Hot water loses 2-4 degrees of its heat when left in uninsulated lines. Insulating hot and cold water lines can save energy, reduce condensation problems and decrease the chance of frozen pipes.
Step 1: Refer to the owner’s manual before installing insulation near any appliance. Foam insulation can emit toxic gases when exposed to excessive heat. Keep insulation at least six inches from the flue of any appliance and 3 feet from any heat source.
Step 2: The three most common types of pipe insulation are foam sleeve insulation, foil-backed fiberglass insulation and fiberglass insulation without backing. Choose one type, or use a combination of types to simplify the job. Foam sleeves install easily on straight runs of pipe. Fiberglass insulation works well on joints and turns and must be used when insulating over heat tapes or on steam lines.
Step 3: Make sure the pipes are clean and dry. Use a wire brush to knock off any rust or residue and wipe away any condensation before installing insulation. If there are leaks in the waterlines, now is the time to fix them.
Step 4: Start by installing foam sleeve insulation on the long runs of pipe. If the sleeves have preglued openings, pull the plastic backer off to expose the adhesive after the sleeve has been positioned properly. Seal any open seams with high-quality duct tape. Position the opening slit on the underside of horizontal pipes and on the inward facing side of any vertical pipes. Secure open ends by wrapping with duct tape or installing a plastic zip tie one inch from each end. Wrapping insulation tightly anywhere else along the sleeve will reduce its effectiveness.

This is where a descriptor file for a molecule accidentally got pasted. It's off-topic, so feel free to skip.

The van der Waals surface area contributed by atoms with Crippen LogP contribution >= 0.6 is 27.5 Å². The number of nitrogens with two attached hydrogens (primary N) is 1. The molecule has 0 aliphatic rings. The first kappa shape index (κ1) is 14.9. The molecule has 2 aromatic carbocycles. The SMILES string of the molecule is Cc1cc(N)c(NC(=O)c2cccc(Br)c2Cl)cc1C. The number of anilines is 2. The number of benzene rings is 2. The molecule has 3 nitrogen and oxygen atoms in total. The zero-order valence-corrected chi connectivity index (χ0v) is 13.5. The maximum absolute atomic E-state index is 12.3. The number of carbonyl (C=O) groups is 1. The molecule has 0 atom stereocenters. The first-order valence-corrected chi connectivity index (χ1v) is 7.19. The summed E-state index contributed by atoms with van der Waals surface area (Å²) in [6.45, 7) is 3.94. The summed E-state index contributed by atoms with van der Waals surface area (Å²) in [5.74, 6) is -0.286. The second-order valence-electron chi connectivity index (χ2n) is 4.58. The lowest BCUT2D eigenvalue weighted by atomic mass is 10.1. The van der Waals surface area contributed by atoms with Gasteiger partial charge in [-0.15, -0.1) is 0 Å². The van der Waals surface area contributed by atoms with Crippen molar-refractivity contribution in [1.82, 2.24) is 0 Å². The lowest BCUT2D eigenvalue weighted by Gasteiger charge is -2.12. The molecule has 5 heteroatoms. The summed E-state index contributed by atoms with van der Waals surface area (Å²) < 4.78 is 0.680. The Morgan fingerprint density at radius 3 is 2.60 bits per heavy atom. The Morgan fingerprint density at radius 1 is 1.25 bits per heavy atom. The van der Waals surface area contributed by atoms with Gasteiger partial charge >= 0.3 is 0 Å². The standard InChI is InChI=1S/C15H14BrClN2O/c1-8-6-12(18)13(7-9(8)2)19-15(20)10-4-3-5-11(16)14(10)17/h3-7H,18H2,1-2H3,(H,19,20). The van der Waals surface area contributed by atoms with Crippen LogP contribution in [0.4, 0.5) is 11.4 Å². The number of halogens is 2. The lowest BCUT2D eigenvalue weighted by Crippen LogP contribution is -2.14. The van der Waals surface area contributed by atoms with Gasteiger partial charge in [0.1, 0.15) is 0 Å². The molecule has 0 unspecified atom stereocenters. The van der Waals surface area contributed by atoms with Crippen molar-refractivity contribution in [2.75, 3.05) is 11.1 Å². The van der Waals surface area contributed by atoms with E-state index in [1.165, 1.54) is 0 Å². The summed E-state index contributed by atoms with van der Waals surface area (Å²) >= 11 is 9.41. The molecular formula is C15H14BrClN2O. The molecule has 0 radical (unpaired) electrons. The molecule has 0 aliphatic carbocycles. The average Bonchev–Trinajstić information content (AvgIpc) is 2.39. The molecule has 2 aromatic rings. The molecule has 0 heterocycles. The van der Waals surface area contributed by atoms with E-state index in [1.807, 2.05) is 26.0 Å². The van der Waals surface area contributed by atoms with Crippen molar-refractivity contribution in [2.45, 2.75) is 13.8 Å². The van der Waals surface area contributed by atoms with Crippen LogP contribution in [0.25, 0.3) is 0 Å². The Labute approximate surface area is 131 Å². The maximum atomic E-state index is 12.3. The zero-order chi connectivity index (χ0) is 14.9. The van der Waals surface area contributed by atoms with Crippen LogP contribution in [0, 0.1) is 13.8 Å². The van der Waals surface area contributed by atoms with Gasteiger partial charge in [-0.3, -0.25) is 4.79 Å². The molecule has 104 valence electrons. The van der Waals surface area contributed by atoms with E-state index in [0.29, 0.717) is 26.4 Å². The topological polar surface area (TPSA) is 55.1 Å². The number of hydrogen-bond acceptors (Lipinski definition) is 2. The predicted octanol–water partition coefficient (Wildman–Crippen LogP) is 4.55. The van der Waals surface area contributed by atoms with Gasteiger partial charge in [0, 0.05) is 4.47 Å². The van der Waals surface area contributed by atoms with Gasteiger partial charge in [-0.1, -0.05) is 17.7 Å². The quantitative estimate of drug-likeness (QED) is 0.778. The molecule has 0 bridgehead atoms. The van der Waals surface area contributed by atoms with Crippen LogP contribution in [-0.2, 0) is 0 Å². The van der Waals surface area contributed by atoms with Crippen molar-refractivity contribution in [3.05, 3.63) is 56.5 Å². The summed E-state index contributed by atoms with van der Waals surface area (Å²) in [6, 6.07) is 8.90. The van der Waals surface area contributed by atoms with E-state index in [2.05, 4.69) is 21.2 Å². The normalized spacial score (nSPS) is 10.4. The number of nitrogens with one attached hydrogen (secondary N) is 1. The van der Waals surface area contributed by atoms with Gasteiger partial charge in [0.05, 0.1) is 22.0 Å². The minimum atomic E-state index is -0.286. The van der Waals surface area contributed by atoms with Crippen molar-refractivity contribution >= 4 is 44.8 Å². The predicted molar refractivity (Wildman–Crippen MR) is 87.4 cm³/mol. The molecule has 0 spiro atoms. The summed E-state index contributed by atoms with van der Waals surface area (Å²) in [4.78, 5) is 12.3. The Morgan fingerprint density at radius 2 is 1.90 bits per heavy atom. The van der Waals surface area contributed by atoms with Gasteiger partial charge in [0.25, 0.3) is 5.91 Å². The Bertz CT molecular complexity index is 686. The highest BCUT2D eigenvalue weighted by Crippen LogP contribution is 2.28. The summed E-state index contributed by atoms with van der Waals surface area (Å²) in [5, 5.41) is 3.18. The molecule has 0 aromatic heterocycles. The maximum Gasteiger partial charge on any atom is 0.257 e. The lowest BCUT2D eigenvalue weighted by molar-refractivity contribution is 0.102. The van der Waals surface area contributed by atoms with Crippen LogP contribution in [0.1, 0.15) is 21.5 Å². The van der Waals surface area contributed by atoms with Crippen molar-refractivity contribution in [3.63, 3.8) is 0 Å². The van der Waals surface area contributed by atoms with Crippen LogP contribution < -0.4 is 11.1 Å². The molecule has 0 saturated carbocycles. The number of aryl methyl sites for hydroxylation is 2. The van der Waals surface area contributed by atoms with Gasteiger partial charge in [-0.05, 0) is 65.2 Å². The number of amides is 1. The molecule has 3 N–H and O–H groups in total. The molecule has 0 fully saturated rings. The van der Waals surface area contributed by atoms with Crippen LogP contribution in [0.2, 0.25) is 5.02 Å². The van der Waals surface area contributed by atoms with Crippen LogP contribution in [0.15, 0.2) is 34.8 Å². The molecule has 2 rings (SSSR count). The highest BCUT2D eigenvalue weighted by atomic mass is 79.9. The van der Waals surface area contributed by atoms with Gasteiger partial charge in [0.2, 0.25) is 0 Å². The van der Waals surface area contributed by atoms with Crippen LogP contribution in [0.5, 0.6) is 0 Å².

Step 5: Use scissors or a serrated knife to cut sleeves of foam insulation at 45 degree angles to fit snuggly over elbowed sections of pipe. Wrap these mitered corners loosely with duct tape to secure them.
Step 6: Wrap tees and other jointed portions of pipe with fiberglass insulation. Overlap the insulation to improve its effectiveness. Secure in place with duct tape and wrap exposed fiberglass with plastic.
Step 7: For improved efficiency, install fiberglass insulation over foam sleeve insulation. Wrap pipes loosely in a spiral fashion, overlapping each loop of insulation by half its width. Secure the ends with duct tape and wrap exposed insulation with plastic to protect it from condensation damage.